Randolph Woman Has Love in Her Heart for Foster Care and Individuals

By Steve Sears

In 2007, Randolph resident Randy Bender felt something – or better yet, someone – was missing from her life.

“From the outside looking in, (life was) grand,” she recalls. “Doing fun things like renovation planning of a lakeside house, outings with a great group of friends, going to the city for shows, museums, and concerts.  Weekend trips to Vermont, the Hamptons and Martha’s Vineyard, entertaining at home.  There were vacations in Italy and France; hiking in Italy; biking in Provence.  And dating, in between, of course, always believing love was around the corner. However, the feeling that something was missing and that I needed someone in my house grew stronger and stronger.”  

That year Bender, 63, and cofounder and President of Denville’s Atlantic Coupon Service, looked to foster care. Although she had never been a parent, she did it minus hesitation. “I was incredibly involved with my niece and nephew as they were growing up.  Children tend to like me, and I adore them. I am not one of those single people who dislikes children.  I find them interesting and fun.” And, according to Bender, with fostering there is a support system that comes with each child that is the size of a small army. “You never feel out on a limb. There is a caseworker to call, and every professional imaginable is available to you and your child.”

Her first foster child was 17-year-old Victoria. “Fear did not enter my mind, until, that is, the night before Victoria was coming to stay at my home,” bender remembers. “Suddenly my mind was racing, and I could not sleep thinking what am I going to cook every night?  After all, I was used to eating dinners out with friends, or stopping at the sushi place on my way home from the gym.  What was my concern turned out to be my comfort, for Victoria loved food the way I do; food and meals became something we bonded over.”   

 In addition to Victoria, Bender also fostered two boys, and Victoria often called her “mom” and returned to stay with Bender while she attended college. “I became more trusting in love,” Bender says. “Victoria was so appreciative and respectful and has tremendous spunk. She liked spending time together and going on outings with me and did not cancel our plans to be with friends. Not only that, she has also never failed to show up for me when I faced some of life’s inevitable challenges. Her love and presence simply gave me so much strength.  What it made me realize about myself is that I could trust my judgement. My decisions were sound. I was good at this.”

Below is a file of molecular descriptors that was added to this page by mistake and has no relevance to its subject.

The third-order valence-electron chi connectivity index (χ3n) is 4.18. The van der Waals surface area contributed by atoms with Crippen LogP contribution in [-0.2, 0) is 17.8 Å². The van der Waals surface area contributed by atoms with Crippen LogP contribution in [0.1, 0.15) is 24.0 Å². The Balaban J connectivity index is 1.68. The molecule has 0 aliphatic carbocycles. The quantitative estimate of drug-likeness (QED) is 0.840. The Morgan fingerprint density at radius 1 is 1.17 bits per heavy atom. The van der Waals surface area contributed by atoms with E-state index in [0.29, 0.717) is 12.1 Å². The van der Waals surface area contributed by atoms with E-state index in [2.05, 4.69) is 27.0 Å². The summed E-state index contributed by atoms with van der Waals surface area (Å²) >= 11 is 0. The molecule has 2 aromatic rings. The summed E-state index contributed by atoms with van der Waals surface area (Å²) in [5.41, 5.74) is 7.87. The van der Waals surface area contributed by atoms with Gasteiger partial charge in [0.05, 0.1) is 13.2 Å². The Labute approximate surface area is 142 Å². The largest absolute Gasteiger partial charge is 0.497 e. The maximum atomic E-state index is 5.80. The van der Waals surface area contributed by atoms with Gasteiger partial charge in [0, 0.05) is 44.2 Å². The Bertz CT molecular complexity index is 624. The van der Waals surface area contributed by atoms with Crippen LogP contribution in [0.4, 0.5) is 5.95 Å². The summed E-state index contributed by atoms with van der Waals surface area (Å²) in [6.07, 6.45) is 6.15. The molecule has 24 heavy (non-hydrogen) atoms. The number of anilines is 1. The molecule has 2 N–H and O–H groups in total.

“She (Victoria) will always be a part of my life. “ 

Bender took a break from fostering in 2015 and resumed it in 2019. She is now the legal guardian of Anastasia, who was 15 at the time and had lost her mom 7 years before. “Victoria and Anastasia are two different people.  Anastasia was younger and needed different things. Victoria paved the way for me to have the competency to successfully care for Anastasia.”  

Bender is passionate about spreading the message that it is fine to foster teens. “Both Victoria and Anastasia have brought such unimaginable joy to my life. This is something I want to share, to encourage and inspire others to do the same. I would also like to dispel the misconceptions about children in foster care, such as the belief they are delinquents, which is untrue. A child who is placed in foster care is there through no fault of their own. Anastasia and I have been asked to speak recently and as result we are open to people who are interested in knowing about our experience.”

Bender is open again to the possibility of future fostering. And for her, the word “mom” means honor and respect. “Mothers are revered and loved unconditionally,” she states. “Mom is your best friend through thick or thin. Mom is the one you call when you need comfort, and the first one you want to share your victories with. Mothers are the authority on anything and everything, as far as you are concerned.  If she hates brick houses, chances are you do too. Mothers are the one person who will do anything in the world for you, and you for her.”

Bender is happy to share her fostering experience with those who are considering it or would like to learn more. She can be reached at rsbender12@gmail.com.

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